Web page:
Three Generations and Confusion

I was part of a three-generation discussion the other day.

It was about music. It gave me insight but no answers.

I was out on our office porch (PR has its own house) with my two work study students. Christie is a 40-year-old former DJ with a wide knowledge of music. She’s worked at both country and rock stations. Matt is 20 years old and loves music and photography.

Christie, making conversation and trying to get to know Matt a little better asked: “So, what kind of music do you like?”

“All types,” he said.

“But your favorite type.”

He shrugged. “I like everything, really.”

She tried again. “Okay, what CD is in your car right now?”

“None. I don’t listen to CD’s.”

At this point, Christie lit a cigarette and formulated a new question. “Okay, what station do you have on in your car.”

Matt shook his head. “Whatever the dial number is that lets me play my iPod. I plug it in and hit shuffle.”

There you have it. Three generations. I grew up with vinyl records, back in the day when album artwork and liner notes meant something. (Andrew Careaga knows whereof I speak).

I’ve embraced every new step in technology since.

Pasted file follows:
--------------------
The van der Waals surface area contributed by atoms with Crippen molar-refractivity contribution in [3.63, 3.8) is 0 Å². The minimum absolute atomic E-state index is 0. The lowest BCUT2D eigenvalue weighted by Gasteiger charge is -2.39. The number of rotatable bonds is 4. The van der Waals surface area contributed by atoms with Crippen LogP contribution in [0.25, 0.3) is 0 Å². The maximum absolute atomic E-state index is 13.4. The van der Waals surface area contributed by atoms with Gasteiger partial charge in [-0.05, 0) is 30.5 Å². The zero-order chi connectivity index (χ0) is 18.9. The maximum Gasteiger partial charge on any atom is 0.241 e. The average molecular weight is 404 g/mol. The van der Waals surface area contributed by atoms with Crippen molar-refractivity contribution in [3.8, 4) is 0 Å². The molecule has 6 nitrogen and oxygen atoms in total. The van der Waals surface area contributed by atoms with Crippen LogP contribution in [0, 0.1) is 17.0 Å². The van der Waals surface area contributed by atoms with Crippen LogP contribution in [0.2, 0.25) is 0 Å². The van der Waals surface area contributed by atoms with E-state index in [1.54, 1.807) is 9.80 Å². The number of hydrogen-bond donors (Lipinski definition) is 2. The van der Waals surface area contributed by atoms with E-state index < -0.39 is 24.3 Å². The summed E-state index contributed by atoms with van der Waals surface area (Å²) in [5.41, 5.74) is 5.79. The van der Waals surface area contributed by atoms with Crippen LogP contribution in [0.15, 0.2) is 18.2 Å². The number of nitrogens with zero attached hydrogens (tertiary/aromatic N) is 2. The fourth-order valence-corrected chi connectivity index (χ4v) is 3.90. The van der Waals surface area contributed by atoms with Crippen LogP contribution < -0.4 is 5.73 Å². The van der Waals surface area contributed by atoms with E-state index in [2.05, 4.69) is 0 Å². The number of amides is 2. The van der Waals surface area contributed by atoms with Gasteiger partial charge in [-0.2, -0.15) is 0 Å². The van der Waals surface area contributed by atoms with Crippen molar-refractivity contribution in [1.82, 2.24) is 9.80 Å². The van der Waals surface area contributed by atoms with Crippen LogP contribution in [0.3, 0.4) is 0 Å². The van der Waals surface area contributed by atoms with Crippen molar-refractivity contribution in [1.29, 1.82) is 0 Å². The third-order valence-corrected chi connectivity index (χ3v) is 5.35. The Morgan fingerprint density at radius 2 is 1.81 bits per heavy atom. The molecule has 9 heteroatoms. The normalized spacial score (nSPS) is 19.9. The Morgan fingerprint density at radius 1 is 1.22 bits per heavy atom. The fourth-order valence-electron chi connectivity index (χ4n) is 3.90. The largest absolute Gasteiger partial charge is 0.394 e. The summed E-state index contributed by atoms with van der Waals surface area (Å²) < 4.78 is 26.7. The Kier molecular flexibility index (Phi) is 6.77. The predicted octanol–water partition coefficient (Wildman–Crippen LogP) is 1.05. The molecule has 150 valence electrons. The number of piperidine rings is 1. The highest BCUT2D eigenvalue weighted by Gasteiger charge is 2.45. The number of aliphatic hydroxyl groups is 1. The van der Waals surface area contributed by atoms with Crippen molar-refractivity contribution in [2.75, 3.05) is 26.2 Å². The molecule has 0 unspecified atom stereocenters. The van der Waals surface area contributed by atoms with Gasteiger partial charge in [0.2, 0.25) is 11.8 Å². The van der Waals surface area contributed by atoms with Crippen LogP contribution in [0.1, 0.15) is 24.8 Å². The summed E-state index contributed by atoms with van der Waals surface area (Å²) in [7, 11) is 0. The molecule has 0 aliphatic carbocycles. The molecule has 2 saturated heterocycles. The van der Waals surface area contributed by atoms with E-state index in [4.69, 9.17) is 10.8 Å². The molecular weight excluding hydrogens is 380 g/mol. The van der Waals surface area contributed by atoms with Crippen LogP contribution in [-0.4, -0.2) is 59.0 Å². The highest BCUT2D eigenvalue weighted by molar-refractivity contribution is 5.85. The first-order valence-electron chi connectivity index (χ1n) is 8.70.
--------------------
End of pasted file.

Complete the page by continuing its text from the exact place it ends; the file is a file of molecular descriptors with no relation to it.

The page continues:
Christie was a child of the ‘70s, right there to experience the tail end of vinyl and watch the advent of cassettes and CDs. I’m sure she, like I, had our one or two favorite FM stations that we were loyal to above any others. This loyalty allowed advertisers to know knew exactly who their audience was.

And here’s Matt, downloading his songs and circumventing everything commercial –cds, radio — not because he’s rebelling. It’s just the way things are done.

Like any piece of anecdotal evidence, it was interesting to experience it first hand in a front porch conversation.

I still advertise on radio, but everything I’m reading, everything I’m hearing, tells me it isn’t as powerful as it used to be and like the battered Darth in the final Star Wars installment, the intimidating mask is off, revealing a small, mutilated man with a weak voice, wondering what the Force was and how it slipped away.

And here I am, still wondering how to effectively reach high school students.


4 responses to “Three Generations and Confusion

  1. Yeah…I listen to A LOT of music. But I haven’t bought a CD in ages, I get all my music online through subscription services and if I ever listen to the radio, it’s AM radio or NPR.

  2. Nice Darth analogy there.

    I still buy CDs on occasion, but only if I can’t get what I’m looking for on eMusic. (I’m not an iPod/iTunes fan — long story so I won’t go there.) But I do know whereof you speak.

  3. Lol, that’s great. I can totally relate to both their sides and see that conversation. I only listen to my iPod in the car and I listen to everything! 🙂

  4. Ron, I’m curious. What do you listen to on AM?
    Andrew, I know a lot of us want to hear the long story about iPod. Somehow it has to be related to higher ed.
    Kyle, I’m glad you commented because it’s sounding to me like a lot of folks in your generation have turned your car radios into iPod tuners!

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